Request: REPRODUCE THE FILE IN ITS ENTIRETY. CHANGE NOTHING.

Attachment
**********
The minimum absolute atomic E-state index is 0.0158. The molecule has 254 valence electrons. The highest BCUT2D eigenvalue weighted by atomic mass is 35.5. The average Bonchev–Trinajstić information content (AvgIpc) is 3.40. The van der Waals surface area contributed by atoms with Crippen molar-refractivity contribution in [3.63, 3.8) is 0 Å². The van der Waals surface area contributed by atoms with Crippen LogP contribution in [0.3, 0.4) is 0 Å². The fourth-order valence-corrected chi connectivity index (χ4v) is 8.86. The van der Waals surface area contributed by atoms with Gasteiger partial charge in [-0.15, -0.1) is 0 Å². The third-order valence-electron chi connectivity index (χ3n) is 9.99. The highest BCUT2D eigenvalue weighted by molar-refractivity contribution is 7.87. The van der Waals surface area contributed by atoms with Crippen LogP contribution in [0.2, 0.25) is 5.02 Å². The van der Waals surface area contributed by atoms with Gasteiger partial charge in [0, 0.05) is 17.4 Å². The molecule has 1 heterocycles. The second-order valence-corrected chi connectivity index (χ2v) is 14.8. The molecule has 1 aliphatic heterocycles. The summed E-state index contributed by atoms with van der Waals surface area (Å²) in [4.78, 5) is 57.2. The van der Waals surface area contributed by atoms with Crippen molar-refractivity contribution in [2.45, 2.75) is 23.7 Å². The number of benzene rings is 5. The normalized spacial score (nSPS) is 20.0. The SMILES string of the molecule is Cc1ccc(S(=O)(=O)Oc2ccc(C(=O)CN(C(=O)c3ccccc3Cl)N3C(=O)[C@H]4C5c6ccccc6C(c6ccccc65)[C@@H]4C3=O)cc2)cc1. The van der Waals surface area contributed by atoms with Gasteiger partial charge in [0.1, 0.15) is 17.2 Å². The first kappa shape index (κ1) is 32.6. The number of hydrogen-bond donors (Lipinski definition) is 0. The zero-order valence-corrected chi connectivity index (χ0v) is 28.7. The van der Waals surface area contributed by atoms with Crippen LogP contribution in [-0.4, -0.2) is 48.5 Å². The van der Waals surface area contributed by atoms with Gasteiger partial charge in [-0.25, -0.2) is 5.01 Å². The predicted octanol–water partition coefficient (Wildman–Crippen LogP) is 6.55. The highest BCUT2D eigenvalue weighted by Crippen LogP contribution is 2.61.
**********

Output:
The minimum absolute atomic E-state index is 0.0158. The molecule has 254 valence electrons. The highest BCUT2D eigenvalue weighted by atomic mass is 35.5. The average Bonchev–Trinajstić information content (AvgIpc) is 3.40. The van der Waals surface area contributed by atoms with Crippen molar-refractivity contribution in [3.63, 3.8) is 0 Å². The van der Waals surface area contributed by atoms with Crippen LogP contribution in [0.3, 0.4) is 0 Å². The fourth-order valence-corrected chi connectivity index (χ4v) is 8.86. The van der Waals surface area contributed by atoms with Gasteiger partial charge in [-0.15, -0.1) is 0 Å². The third-order valence-electron chi connectivity index (χ3n) is 9.99. The highest BCUT2D eigenvalue weighted by molar-refractivity contribution is 7.87. The van der Waals surface area contributed by atoms with Crippen LogP contribution in [0.2, 0.25) is 5.02 Å². The van der Waals surface area contributed by atoms with Gasteiger partial charge in [0, 0.05) is 17.4 Å². The molecule has 1 heterocycles. The second-order valence-corrected chi connectivity index (χ2v) is 14.8. The molecule has 1 aliphatic heterocycles. The summed E-state index contributed by atoms with van der Waals surface area (Å²) in [4.78, 5) is 57.2. The van der Waals surface area contributed by atoms with Crippen molar-refractivity contribution in [2.45, 2.75) is 23.7 Å². The number of benzene rings is 5. The normalized spacial score (nSPS) is 20.0. The SMILES string of the molecule is Cc1ccc(S(=O)(=O)Oc2ccc(C(=O)CN(C(=O)c3ccccc3Cl)N3C(=O)[C@H]4C5c6ccccc6C(c6ccccc65)[C@@H]4C3=O)cc2)cc1. The van der Waals surface area contributed by atoms with Gasteiger partial charge in [0.1, 0.15) is 17.2 Å². The first kappa shape index (κ1) is 32.6. The number of hydrogen-bond donors (Lipinski definition) is 0. The zero-order valence-corrected chi connectivity index (χ0v) is 28.7. The van der Waals surface area contributed by atoms with Crippen LogP contribution in [-0.4, -0.2) is 48.5 Å². The van der Waals surface area contributed by atoms with Gasteiger partial charge in [-0.25, -0.2) is 5.01 Å². The predicted octanol–water partition coefficient (Wildman–Crippen LogP) is 6.55. The highest BCUT2D eigenvalue weighted by Crippen LogP contribution is 2.61.